The real action is not at the clinic but at the laboratory a few miles away where the cats are raised. It’s storming the day I stop by the cat lab, and it was eerie to come in from the rain into a room with rows and rows of cats in cages, most of them yowling.
“Most of these are stray cats,” chief scientist Noah Garfield tells me. “We get them from the local pound and give them a good home.” Nine Lives employs 10 research assistants who are responsible for taking the cats in and out of the cages each day and making sure they’re fed with Fancy Feast. They truly love the cats here, everyone tells me. The cats all have personalities. They all have individual names, mostly after local companies. A fat gray-and-black one is named Uber. A smaller tabby is named Lyft. An ancient and evil-looking one is named Google. A lethargic but somehow furious one, Twitter.
Garfield leads me down the hall to a shut door with a “HAZARDOUS MATERIALS” sign on it. Peeking through the window in the door, I see an enormous, wall-to-wall litter box. A research assistant — who is decked out head-to-toe in hazmat gear — walks past, opens the door, and wades into the sand. Twice a day, Garfield tells me, the assistants go in and dig through the litter, collect the feces into buckets, and analyze all of them for signs of Toxoplasma gondii. Then, they extract the parasite, put it in fluid, and send the fluid over to the clinic for injection.
This enterprise, in case you were wondering, has not been approved by the US Food and Drug Administration. “Technically, we’re not treating a medical issue, so we don’t need approval,” says Casey, the CEO. “Toxo™ is classified more like vitamins and supplements, so we’re under different regulatory rules.”
Back at the cat lab, Garfield leads me away from the litter room to another area that holds the vials, which are all full of a translucent, amber-colored liquid. A different research assistant walks by holding three plastic buckets of cat feces. The smell is strong.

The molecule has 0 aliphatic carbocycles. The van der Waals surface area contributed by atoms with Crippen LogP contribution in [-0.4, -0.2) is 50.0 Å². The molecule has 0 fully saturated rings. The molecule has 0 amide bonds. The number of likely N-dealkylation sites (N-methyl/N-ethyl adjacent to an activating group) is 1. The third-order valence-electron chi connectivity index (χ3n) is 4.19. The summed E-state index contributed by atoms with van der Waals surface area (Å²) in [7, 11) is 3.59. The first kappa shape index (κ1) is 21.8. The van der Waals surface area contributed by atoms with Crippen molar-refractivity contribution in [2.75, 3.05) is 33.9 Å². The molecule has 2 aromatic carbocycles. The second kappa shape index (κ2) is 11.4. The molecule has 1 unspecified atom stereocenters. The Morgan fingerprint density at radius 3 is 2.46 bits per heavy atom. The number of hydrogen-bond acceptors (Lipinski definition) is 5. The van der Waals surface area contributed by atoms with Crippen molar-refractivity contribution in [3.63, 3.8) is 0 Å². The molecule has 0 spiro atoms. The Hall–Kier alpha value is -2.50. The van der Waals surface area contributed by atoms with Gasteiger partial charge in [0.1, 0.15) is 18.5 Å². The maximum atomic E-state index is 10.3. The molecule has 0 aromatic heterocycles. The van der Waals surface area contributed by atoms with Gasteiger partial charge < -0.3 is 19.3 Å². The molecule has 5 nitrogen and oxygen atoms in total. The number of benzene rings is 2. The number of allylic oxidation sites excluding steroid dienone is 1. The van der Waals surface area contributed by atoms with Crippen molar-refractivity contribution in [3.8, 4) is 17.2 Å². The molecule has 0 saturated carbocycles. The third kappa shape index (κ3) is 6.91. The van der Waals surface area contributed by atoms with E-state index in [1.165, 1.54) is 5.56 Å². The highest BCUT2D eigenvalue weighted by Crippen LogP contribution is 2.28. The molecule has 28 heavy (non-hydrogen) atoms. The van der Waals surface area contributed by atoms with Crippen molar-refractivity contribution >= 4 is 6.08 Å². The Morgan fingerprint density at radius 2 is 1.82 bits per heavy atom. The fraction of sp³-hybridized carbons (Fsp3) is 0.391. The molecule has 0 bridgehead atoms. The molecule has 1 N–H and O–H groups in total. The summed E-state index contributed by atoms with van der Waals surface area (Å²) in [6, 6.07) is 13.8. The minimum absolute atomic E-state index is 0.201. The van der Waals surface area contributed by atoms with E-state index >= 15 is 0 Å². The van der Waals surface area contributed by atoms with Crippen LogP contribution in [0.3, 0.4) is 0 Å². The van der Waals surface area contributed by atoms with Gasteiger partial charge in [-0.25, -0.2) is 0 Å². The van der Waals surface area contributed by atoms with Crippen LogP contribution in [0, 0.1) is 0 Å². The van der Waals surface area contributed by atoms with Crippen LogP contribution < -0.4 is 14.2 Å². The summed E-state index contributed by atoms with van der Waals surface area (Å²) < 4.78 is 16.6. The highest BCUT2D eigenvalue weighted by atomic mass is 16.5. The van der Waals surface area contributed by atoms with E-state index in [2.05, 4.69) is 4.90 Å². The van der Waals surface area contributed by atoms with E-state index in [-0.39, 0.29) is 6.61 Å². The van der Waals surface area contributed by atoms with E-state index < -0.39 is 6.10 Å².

“So, are all of you who work here infected with Toxoplasma?” I ask Garfield.
Not all of them, he says, “though we all should be.” Garfield was once an executive assistant at a Valley startup, a “glorified secretary who hated the work and felt depressed.” He heard about Nine Lives through his cousin, one of Casey’s business partners, and was the first person to get the treatment.
“I’ll never forget the day after I got my first Toxo™ shot,” he says. During one of their regular AM staff meetings, he stood up, told everyone that they were wasting their lives working for “the man” and walked out. The next six months were dark: Garfield tried his hand at founding startups, but both closed. He kept going for treatment. Then, his cousin asked if he wanted to be chief scientist at Nine Lives.
“In another life — my life before — I would have been too scared,” Garfield says. “I don’t have an advanced degree in biology or anything. My degree is in English. I would have been too afraid of failure to take a ‘chief scientist’ job.” But Toxo™ gave him the push he needed.
After lunch, Dutton and I wander around the strip mall. He has a slightly manic look and gets visibly angry when I ask if he’s worried about the health consequences of the shots. “Look, I think a lot of nutrition science is crap,” he says. “It’s faked or paid for by the companies. I mean, did you see those stories about Big Pasta? We can’t trust it, we have to do our own research and solutions. For me, that means raw water, paleo, and Soylent sometimes if I’m having stomach problems.”
He’s shouting now. “My body is my temple,” he says. “But I think one thing people get wrong is focusing too much on the body. What about mental health? Toxo™ is for the temple of my brain.” He takes another swig of his raw water and walks away. That evening, Nine Lives announces that next month, they’ll partner with Google to provide injections as a staff benefit.